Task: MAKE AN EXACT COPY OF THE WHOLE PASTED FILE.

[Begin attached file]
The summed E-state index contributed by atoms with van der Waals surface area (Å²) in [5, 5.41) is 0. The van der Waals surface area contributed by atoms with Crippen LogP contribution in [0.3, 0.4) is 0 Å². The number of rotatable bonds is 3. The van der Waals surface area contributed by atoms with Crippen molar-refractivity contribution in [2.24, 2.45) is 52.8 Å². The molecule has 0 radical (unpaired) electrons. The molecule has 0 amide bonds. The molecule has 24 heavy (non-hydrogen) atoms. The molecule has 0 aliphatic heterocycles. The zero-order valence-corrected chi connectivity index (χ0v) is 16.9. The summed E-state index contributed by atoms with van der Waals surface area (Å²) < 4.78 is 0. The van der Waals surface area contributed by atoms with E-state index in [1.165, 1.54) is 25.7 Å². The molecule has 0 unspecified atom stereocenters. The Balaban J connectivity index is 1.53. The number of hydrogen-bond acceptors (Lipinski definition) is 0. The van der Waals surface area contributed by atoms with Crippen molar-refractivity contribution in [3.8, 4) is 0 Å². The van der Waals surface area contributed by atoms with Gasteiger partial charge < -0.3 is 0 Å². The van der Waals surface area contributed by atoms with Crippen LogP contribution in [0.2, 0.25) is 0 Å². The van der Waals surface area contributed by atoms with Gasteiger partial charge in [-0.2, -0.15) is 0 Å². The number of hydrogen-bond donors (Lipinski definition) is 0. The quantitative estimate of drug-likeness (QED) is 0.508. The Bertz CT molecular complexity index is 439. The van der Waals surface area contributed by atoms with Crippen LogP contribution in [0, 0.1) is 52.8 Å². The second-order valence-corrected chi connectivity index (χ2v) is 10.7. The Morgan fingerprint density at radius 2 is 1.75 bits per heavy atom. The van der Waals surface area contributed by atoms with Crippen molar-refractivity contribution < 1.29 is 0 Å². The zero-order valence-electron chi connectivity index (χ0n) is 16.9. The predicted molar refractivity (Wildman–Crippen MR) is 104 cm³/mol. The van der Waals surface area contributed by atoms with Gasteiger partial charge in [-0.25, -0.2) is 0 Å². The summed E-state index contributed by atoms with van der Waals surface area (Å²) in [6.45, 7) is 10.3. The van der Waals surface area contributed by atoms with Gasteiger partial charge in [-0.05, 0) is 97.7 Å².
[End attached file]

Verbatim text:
The summed E-state index contributed by atoms with van der Waals surface area (Å²) in [5, 5.41) is 0. The van der Waals surface area contributed by atoms with Crippen LogP contribution in [0.3, 0.4) is 0 Å². The number of rotatable bonds is 3. The van der Waals surface area contributed by atoms with Crippen molar-refractivity contribution in [2.24, 2.45) is 52.8 Å². The molecule has 0 radical (unpaired) electrons. The molecule has 0 amide bonds. The molecule has 24 heavy (non-hydrogen) atoms. The molecule has 0 aliphatic heterocycles. The zero-order valence-corrected chi connectivity index (χ0v) is 16.9. The summed E-state index contributed by atoms with van der Waals surface area (Å²) < 4.78 is 0. The van der Waals surface area contributed by atoms with E-state index in [1.165, 1.54) is 25.7 Å². The molecule has 0 unspecified atom stereocenters. The Balaban J connectivity index is 1.53. The number of hydrogen-bond acceptors (Lipinski definition) is 0. The van der Waals surface area contributed by atoms with Crippen molar-refractivity contribution in [3.8, 4) is 0 Å². The van der Waals surface area contributed by atoms with Gasteiger partial charge < -0.3 is 0 Å². The van der Waals surface area contributed by atoms with Crippen LogP contribution in [0.2, 0.25) is 0 Å². The van der Waals surface area contributed by atoms with Gasteiger partial charge in [-0.2, -0.15) is 0 Å². The number of hydrogen-bond donors (Lipinski definition) is 0. The quantitative estimate of drug-likeness (QED) is 0.508. The Bertz CT molecular complexity index is 439. The van der Waals surface area contributed by atoms with Crippen LogP contribution in [0, 0.1) is 52.8 Å². The second-order valence-corrected chi connectivity index (χ2v) is 10.7. The Morgan fingerprint density at radius 2 is 1.75 bits per heavy atom. The van der Waals surface area contributed by atoms with Crippen molar-refractivity contribution < 1.29 is 0 Å². The zero-order valence-electron chi connectivity index (χ0n) is 16.9. The predicted molar refractivity (Wildman–Crippen MR) is 104 cm³/mol. The van der Waals surface area contributed by atoms with Gasteiger partial charge in [-0.25, -0.2) is 0 Å². The summed E-state index contributed by atoms with van der Waals surface area (Å²) in [6.45, 7) is 10.3. The van der Waals surface area contributed by atoms with Gasteiger partial charge in [-0.05, 0) is 97.7 Å².